Baihao Yinzhen Silver Needle White Tea by Pure Chinese Tea

(Gifted for review purposes)

Special mention to the knowledgeable and kind Teaisawish for support and advice 

Okay teaple, let’s get fuzzy with some Fuijan Silver Needle tea, sent to me by the very lovely Pure Chinese Tea. This is my first ever pure silver needle, so please bear in mind I’m even more of a novice than usual. 

So what do we do when we know nothing? We turn to wikipedia do our homework of course. These hairy little critters are some of the most delicate of all teas, being made from just the tippy top buds of the tea plant, and being very time consuming to collect. You also have to wait until a certain time of day to harvest, so all of the moisture has dried from the little downy hairs. High maintenance or what! So we should be very grateful to Pure Chinese Tea for bringing us this bounty. 

Hi there fuzzy

So, on with the tasting!

I must admit, I had a bit of an odd time with this tea, and not just because the steeping instructions on the packet would ruin the delicate flavours (for those of you who aren’t Tea Snob Literate, white tea requires a much lower temperature than boiling). The instructions on the Pure Chinese Tea website are a little closer to what I’d expect (80-90 degrees) but after some toing and froing I plumped for the lower end and stuck to that all the way through my experiments.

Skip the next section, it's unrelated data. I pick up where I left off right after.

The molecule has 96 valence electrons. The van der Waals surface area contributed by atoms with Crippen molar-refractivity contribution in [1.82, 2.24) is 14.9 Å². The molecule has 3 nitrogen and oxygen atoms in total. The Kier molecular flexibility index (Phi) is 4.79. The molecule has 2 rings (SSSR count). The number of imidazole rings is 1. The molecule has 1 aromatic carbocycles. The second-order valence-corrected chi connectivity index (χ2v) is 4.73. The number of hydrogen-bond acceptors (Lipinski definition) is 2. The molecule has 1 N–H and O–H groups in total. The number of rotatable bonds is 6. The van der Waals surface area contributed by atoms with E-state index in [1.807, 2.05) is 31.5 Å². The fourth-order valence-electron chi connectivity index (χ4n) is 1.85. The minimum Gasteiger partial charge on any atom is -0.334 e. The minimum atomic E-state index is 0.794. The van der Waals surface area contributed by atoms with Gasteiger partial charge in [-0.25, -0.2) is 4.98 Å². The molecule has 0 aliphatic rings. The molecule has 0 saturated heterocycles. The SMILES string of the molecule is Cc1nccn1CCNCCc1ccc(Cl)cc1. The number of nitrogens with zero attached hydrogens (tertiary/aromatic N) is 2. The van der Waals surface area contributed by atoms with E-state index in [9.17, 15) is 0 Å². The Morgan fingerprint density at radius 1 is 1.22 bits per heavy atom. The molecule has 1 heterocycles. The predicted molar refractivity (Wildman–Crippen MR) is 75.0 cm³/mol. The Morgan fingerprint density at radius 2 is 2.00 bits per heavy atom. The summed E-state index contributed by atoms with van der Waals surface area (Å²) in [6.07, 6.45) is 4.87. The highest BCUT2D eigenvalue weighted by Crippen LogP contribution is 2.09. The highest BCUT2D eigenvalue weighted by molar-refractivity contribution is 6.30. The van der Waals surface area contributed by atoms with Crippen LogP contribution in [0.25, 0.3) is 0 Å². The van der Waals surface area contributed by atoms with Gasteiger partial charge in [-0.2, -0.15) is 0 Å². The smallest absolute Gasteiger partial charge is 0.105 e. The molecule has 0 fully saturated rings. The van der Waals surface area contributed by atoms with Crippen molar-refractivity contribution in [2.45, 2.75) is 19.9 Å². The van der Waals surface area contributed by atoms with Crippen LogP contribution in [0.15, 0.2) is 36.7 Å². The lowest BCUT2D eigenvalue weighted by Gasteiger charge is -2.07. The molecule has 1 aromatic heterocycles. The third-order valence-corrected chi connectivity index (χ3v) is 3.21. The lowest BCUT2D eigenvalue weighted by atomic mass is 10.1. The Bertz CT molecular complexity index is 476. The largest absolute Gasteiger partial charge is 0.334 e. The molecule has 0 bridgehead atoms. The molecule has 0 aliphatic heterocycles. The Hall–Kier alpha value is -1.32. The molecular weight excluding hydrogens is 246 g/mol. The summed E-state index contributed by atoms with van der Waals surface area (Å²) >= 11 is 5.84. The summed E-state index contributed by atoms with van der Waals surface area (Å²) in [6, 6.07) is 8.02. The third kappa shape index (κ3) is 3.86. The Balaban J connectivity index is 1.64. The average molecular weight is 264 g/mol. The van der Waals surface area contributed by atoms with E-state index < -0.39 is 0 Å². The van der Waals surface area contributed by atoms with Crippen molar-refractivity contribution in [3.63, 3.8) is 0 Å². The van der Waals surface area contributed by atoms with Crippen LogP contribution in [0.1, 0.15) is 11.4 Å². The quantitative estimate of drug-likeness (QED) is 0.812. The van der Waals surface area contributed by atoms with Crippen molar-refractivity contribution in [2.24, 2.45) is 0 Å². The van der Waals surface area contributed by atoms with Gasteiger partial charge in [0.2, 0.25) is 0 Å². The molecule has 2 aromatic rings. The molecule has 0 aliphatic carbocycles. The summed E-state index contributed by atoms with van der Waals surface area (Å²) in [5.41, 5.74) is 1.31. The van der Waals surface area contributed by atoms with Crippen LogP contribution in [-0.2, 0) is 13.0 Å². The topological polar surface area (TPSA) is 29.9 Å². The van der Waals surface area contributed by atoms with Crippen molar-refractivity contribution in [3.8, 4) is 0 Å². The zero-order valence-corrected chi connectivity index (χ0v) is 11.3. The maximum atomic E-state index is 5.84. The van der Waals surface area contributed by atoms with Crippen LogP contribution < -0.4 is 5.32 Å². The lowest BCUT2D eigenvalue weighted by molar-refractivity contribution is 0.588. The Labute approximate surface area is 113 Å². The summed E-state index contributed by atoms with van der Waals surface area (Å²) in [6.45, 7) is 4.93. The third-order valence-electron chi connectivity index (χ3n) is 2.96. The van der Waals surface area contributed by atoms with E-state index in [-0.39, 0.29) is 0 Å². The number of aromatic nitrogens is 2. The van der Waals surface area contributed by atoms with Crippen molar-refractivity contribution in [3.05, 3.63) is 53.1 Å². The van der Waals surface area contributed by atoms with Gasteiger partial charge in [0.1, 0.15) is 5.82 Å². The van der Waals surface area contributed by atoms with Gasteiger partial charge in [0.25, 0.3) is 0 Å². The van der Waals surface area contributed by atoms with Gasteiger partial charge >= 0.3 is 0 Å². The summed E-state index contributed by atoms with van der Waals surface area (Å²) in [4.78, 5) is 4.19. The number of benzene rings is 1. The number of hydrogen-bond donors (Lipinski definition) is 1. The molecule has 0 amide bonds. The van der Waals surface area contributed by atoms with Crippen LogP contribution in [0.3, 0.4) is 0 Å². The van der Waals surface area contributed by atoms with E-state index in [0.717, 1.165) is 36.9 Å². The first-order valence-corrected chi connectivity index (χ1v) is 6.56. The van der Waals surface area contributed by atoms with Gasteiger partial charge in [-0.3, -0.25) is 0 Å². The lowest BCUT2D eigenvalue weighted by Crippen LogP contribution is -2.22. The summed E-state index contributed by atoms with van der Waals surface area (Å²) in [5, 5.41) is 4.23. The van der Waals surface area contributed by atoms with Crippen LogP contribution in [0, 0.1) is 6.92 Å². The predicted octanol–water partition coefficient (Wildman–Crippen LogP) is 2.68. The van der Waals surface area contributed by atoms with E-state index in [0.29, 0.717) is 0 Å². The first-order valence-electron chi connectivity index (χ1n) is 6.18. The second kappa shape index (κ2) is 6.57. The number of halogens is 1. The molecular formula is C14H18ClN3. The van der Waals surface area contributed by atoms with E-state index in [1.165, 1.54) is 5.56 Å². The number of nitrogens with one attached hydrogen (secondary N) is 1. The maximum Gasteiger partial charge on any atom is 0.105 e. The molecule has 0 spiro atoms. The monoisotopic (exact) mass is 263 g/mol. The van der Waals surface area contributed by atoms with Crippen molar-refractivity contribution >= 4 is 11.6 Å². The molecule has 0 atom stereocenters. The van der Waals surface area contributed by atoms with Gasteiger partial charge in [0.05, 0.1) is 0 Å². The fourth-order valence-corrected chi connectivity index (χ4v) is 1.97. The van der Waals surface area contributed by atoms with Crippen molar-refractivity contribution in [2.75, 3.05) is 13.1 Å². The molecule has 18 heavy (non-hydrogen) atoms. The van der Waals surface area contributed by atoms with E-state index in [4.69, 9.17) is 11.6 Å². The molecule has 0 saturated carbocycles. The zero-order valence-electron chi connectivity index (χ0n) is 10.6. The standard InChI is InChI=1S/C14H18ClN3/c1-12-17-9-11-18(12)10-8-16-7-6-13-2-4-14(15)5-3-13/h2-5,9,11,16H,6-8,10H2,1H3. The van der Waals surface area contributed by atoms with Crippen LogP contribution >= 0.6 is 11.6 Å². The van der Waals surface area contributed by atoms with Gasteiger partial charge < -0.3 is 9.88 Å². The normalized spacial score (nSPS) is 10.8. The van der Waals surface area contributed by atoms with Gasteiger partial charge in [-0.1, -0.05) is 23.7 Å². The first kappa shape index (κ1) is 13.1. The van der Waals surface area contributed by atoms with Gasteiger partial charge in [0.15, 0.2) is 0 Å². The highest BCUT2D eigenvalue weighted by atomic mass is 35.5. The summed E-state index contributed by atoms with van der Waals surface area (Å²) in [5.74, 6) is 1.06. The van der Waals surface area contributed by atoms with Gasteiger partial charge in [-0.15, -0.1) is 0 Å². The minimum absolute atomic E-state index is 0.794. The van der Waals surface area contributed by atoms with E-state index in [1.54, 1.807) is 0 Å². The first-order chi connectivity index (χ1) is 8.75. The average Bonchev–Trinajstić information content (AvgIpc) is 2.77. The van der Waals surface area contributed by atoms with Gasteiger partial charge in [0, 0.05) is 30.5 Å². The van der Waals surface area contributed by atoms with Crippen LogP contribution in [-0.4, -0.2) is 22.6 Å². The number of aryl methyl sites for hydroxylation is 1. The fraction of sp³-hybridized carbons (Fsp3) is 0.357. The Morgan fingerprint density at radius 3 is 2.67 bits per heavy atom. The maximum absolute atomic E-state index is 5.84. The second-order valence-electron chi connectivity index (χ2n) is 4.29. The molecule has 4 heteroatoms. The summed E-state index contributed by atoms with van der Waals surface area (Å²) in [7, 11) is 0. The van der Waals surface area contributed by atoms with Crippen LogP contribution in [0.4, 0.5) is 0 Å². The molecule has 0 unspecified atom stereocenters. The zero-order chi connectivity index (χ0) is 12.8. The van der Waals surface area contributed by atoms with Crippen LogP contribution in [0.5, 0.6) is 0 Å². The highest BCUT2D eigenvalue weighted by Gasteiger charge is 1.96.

If you follow me on Instagram, you might know that I like a ripe pu-erh, a smoky lapsang, a rock oolong – all quite punchy flavours, which are what I’m naturally drawn to, and may have effected my palate. Upon brewing this beautiful, delicate, downy soft tea for 4 minutes at 80 degrees, western style, I was a bit… perplexed. The liquor was very light indeed, and to my tongue there was more aroma than taste. I tried again with more tea (more like a tablespoon), and had more of a result, but I couldn’t help thinking I wasn’t doing this tea justice.

This doesn’t seem right…
Better, closer, warmer….

So the next day, I broke out my gaiwan, and this is where I think this tea speaks to me more. I brewed 5g to 90ml water, starting at 2 minutes for the first infusion, and increasing each steep time by a minute, and was able to start to appreciate the subtle and delicate flavour a lot more. The first two infusions especially had a very silky mouthfeel, and a soft, fresh daisy aroma. 

Eureka
Ain’t she beautiful

I still don’t know if silver needle is my… (yes, I’m going to do it)… cup of tea… but if you long for a combination of low caffeine with mellow, sweet and subtle flavours, and appreciate a tea with real dedication behind it, this prized Chinese white tea may be right for you. 

❤️ ❤️ ❤️ (based solely on my palate preferences – this is clearly a famed tea but I can’t love ’em all!)

Useful Links and Sources

https://mrsradfaddrinkstea.com/2020/01/19/da-hong-pao-by-pure-chinese-tea/

https://en.wikipedia.org/wiki/Baihao_Yinzhen

3 thoughts on “Baihao Yinzhen Silver Needle White Tea by Pure Chinese Tea

  1. I love a good silver needle!

    Liked by 1 person

    1. You’re a more sophisticated fella, that makes sense 🙂

      Liked by 1 person

  2. Silver Needle is so good! I like to have it late evening as my last caffinated tea of the day 🍵❤️

    Liked by 1 person

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